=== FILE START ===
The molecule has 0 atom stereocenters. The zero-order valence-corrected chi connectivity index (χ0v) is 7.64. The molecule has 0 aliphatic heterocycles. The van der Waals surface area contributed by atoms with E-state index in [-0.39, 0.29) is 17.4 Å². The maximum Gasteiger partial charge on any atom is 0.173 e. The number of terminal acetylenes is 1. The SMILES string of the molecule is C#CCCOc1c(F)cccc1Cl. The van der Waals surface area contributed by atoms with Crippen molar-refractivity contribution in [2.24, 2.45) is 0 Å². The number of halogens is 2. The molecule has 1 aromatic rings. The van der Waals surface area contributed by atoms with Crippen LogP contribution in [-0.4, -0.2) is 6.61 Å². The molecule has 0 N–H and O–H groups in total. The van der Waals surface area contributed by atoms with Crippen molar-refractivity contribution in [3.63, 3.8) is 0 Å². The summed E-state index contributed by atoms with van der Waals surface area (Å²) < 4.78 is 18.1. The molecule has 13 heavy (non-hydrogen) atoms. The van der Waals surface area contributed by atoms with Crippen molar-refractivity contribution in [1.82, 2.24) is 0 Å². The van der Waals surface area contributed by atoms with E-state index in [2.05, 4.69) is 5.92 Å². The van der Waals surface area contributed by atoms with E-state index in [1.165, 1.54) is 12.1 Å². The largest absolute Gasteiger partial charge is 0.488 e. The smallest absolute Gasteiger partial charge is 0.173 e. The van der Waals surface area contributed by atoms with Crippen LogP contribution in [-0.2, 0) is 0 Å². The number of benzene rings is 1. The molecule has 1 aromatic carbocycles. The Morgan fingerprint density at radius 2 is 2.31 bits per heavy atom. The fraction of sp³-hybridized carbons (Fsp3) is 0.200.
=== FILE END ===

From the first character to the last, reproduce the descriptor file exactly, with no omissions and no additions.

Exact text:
The molecule has 0 atom stereocenters. The zero-order valence-corrected chi connectivity index (χ0v) is 7.64. The molecule has 0 aliphatic heterocycles. The van der Waals surface area contributed by atoms with E-state index in [-0.39, 0.29) is 17.4 Å². The maximum Gasteiger partial charge on any atom is 0.173 e. The number of terminal acetylenes is 1. The SMILES string of the molecule is C#CCCOc1c(F)cccc1Cl. The van der Waals surface area contributed by atoms with Crippen molar-refractivity contribution in [2.24, 2.45) is 0 Å². The number of halogens is 2. The molecule has 1 aromatic rings. The van der Waals surface area contributed by atoms with Crippen LogP contribution in [-0.4, -0.2) is 6.61 Å². The molecule has 0 N–H and O–H groups in total. The van der Waals surface area contributed by atoms with Crippen molar-refractivity contribution in [3.63, 3.8) is 0 Å². The summed E-state index contributed by atoms with van der Waals surface area (Å²) < 4.78 is 18.1. The molecule has 13 heavy (non-hydrogen) atoms. The van der Waals surface area contributed by atoms with Crippen molar-refractivity contribution in [1.82, 2.24) is 0 Å². The van der Waals surface area contributed by atoms with E-state index in [2.05, 4.69) is 5.92 Å². The van der Waals surface area contributed by atoms with E-state index in [1.165, 1.54) is 12.1 Å². The largest absolute Gasteiger partial charge is 0.488 e. The smallest absolute Gasteiger partial charge is 0.173 e. The van der Waals surface area contributed by atoms with Crippen LogP contribution in [-0.2, 0) is 0 Å². The number of benzene rings is 1. The molecule has 1 aromatic carbocycles. The Morgan fingerprint density at radius 2 is 2.31 bits per heavy atom. The fraction of sp³-hybridized carbons (Fsp3) is 0.200.